Sara Hassan deltok i produksjoen av Channel Fours «Undercover mosque» som viste at moskeer sprer hat og intoleranse. Ett år var gått. Nå skulle alt være så mye bedre. Sara Hassan dro for å finne ut om det var sant.

In a large balcony above the beautiful main hall at Regent’s Park Mosque in London – widely considered the most important mosque in Britain – I am filming undercover as the woman preacher gives her talk.

What should be done to a Muslim who converts to another faith? «We kill him,» she says, «kill him, kill, kill…You have to kill him, you understand?»

Adulterers, she says, are to be stoned to death – and as for homosexuals, and women who «make themselves like a man, a woman like a man … the punishment is kill, kill them, throw them from the highest place».

These punishments, the preacher says, are to be implemented in a future Islamic state. «This is not to tell you to start killing people,» she continues. «There must be a Muslim leader, when the Muslim army becomes stronger, when Islam has grown enough.»

A young female student from the group interrupts her: the punishment should also be to stone the homosexuals to death, once they have been thrown from a high place.

These are teachings I never expected to hear inside Regent’s Park Mosque, which is supposedly committed to interfaith dialogue and moderation, and was set up more than 60 years ago, to represent British Muslims to the Government. And many of those listening were teenage British girls or, even more disturbingly, young children.

Mange av tilhørerne er unge jenter, og de forandrer seg etter en stund.

Moskeen skal liksom være moderat. De tar avstand fra vold og terror, men oppfordrer muslimene til å distansere seg fra ikke-troende og ikke ha noe med dem å gjøre.

The mosque is meant to promote moderation and integration. But although the circle does preach against terrorism and does not incite Muslims to break British laws, it teaches Muslims to «keep away» and segregate themselves from disbelievers: «Islam is keeping away from disbelief and from the disbelievers, the people who disbelieve.»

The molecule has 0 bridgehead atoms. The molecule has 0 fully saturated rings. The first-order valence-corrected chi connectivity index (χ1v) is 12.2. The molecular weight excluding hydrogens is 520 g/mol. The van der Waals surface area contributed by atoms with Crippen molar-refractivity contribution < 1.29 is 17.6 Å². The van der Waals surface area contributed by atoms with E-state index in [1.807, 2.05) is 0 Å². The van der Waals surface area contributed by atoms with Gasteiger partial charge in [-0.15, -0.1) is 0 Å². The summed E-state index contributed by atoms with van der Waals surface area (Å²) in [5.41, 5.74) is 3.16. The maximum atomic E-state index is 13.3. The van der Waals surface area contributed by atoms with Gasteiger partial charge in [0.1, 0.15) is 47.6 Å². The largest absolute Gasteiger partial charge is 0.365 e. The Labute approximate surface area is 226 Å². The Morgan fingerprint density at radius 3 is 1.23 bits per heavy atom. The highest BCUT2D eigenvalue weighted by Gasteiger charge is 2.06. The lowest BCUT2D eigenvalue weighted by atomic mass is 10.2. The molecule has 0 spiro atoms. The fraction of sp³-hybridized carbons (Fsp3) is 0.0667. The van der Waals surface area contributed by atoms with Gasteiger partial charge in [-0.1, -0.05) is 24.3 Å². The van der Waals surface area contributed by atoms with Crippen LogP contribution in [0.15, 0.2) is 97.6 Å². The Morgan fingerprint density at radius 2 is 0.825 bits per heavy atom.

Friendship with non-Muslims is discouraged because «loyalty is only to the Muslim, not to the kaffir [disbeliever]».

A woman who was friendly with a non-Muslim woman was heavily criticised: «It’s part of Islam, of the correct belief, that you love those who love Allah and that you hate those who hate Allah.»

One preacher even says Muslims shouldn’t live in Britain at all: «It is not befitting for Muslims that he should reside in the land of evil, the land of the kuffaar, the land of the disbelievers.»

Another, Um Saleem, says Muslims should not take British citizenship as their loyalty is to Allah.

«Some conditions can take you into disbelief, to take the British citizenship, whether you like it or not, for these people, you are selling your religion, it’s a very serious thing, it is not allowed to give allegiance to other than Allah.»
I was amazed at how many young British women seemed to find this version of the faith attractive. One young girl told me that when she first attended the circle, she was dressed in jeans and that she had many non-Muslim friends. She now loves only those that are around her – «other sisters in the circle» – and only engages with non-Muslims to try to convert them. Many of the sisters had the idea of living as a separate community – a concept alien to me and many other Muslims I know.

Det er Saudi-Arabia som styrer moskeen og finansierer den. Utad er moskeen moderat, men det som sies er det ikke, og ingenting har forandret seg på ett år.

The director general of Regent’s Park Mosque is Dr Ahmed Al Dubayan, a Saudi diplomat. He has denied to Dispatches that his mosque promotes the Saudi version of the faith, often called Wahhabism. And indeed, the imams in the main hall are Egyptian, and the sermons I heard from them were tolerant and moderate when you listen to them on Fridays.

But the preachers I heard in the women’s section took their theology directly from Saudi Arabia. One of them had recently returned from three years of study in Saudi Arabia, and the other preachers almost exclusively directed me to the works, sermons, fatwas and online sites of the scholars of the Saudi Arabian religious establishment and their adherents.

Preachers of separatism at work inside Britain’s mosques